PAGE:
It’s easy to use doctrine to criticize.  Luke 13:26 and elsewhere criticize public faith if done incorrectly, while Matthew 6:4, 6:6, 6:18 and elsewhere describe sincere religion as private, done in secret.  Politically, God’s people were exiled from the Promised Land because they used God’s institutions for their own purposes, but in exile were told to honor God in ways that benefit the nations they lived among.

Likewise, the people in the many ruts I’ve been in are often in conflict with each other.  For example, “visible” Christians can get frustrated with “private” Christians, and in fact make it more difficult for them to get out of it.  Strangely, I find myself often in conflict with past and current versions of myself.

If I write about a situation that feels like one you’re currently in, you might get offended because to you it’s not a rut.  It might be your true path.  Or you might be offended because the rut is comfortable and too deep to see out of.  It’s sometimes easier to see someone else’s rut than your own, especially if you’re in the same ditch together.  The ditch may be comfortable to both of the people in it.

Because of this diversity of ruts, being charitable is harder than being clear or compelling, but it is infinitely more important.  On the other hand, on a blog where I don’t know many of my readers, charity at a personal level can be impossible.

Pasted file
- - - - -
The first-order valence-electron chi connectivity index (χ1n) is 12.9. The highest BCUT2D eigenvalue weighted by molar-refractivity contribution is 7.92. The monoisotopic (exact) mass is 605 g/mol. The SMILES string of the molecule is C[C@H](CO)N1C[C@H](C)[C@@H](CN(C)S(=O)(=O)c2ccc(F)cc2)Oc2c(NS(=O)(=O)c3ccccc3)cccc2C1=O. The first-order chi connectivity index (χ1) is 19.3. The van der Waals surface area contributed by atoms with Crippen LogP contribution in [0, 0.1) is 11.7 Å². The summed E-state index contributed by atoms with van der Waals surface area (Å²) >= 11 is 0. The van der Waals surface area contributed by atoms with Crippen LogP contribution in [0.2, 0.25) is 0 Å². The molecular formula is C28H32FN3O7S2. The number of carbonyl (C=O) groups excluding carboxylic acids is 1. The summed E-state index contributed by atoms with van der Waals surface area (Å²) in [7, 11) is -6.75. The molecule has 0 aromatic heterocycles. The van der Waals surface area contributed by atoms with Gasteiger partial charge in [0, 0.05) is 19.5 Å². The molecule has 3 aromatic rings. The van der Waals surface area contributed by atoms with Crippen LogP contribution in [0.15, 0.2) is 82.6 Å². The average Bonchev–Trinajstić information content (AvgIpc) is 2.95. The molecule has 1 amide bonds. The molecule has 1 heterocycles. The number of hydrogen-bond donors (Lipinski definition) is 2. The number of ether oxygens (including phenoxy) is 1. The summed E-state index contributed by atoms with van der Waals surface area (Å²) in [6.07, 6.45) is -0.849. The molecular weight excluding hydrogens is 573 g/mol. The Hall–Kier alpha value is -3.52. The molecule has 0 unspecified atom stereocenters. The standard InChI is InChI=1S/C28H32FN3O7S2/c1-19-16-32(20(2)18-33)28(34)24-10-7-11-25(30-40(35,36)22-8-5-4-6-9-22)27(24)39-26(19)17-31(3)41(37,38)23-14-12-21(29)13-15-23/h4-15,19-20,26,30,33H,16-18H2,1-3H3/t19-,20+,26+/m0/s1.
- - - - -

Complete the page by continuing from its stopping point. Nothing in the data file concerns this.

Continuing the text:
Now, Not Yet
We must try.  In Matthew 28:19, Jesus commands God’s people to “make disciples of all nations.”  We all experience failure on this mission, but the only way to guarantee failure is to not try at all.  If I an Compelling and Clear here, I might have succeeded, but at something other than discipleship, for myself and for you.  If we have not love, we are nothing.  In addition, Proverbs 27:17 describes discipleship as “Iron sharpens iron, and one man sharpens another.”  This verse is sometimes quoted with a smile as if it’s always rainbows and sunshine, but the verse is describing the violence of one piece of metal scraping bits off another piece of metal.  In the metaphor of this post, it might be describing the work needed to dig out of a deep rut.  Here, I make a humble attempt to make a better disciple of myself, but also to (hopefully charitably) share what I’ve learned in a way that helps others find their own path that is not a rut.

Even blogging may become a rut for me – it might have already – but it helps me move out of past ruts.  The path of comfort and of least resistance is appealing.  The temptation to create a new path defined by resistance to my past ruts is also appealing.  I may steer clear of Scylla and crash headlong into Charybdis.[2]  For now, I take comfort that God has used my past ruts to teach me what I didn’t know at the time and wouldn’t have learned otherwise, and that Paul encourages us all to use whatever diverse gifts we have: “Having gifts that differ according to the grace given to us, let us use them: if prophecy, in proportion to our faith; if service, in our serving; the one who teaches, in his teaching; the one who exhorts, in his exhortation; the one who contributes, in generosity; the one who leads, with zeal; the one who does acts of mercy, with cheerfulness.” – Romans 12:6-8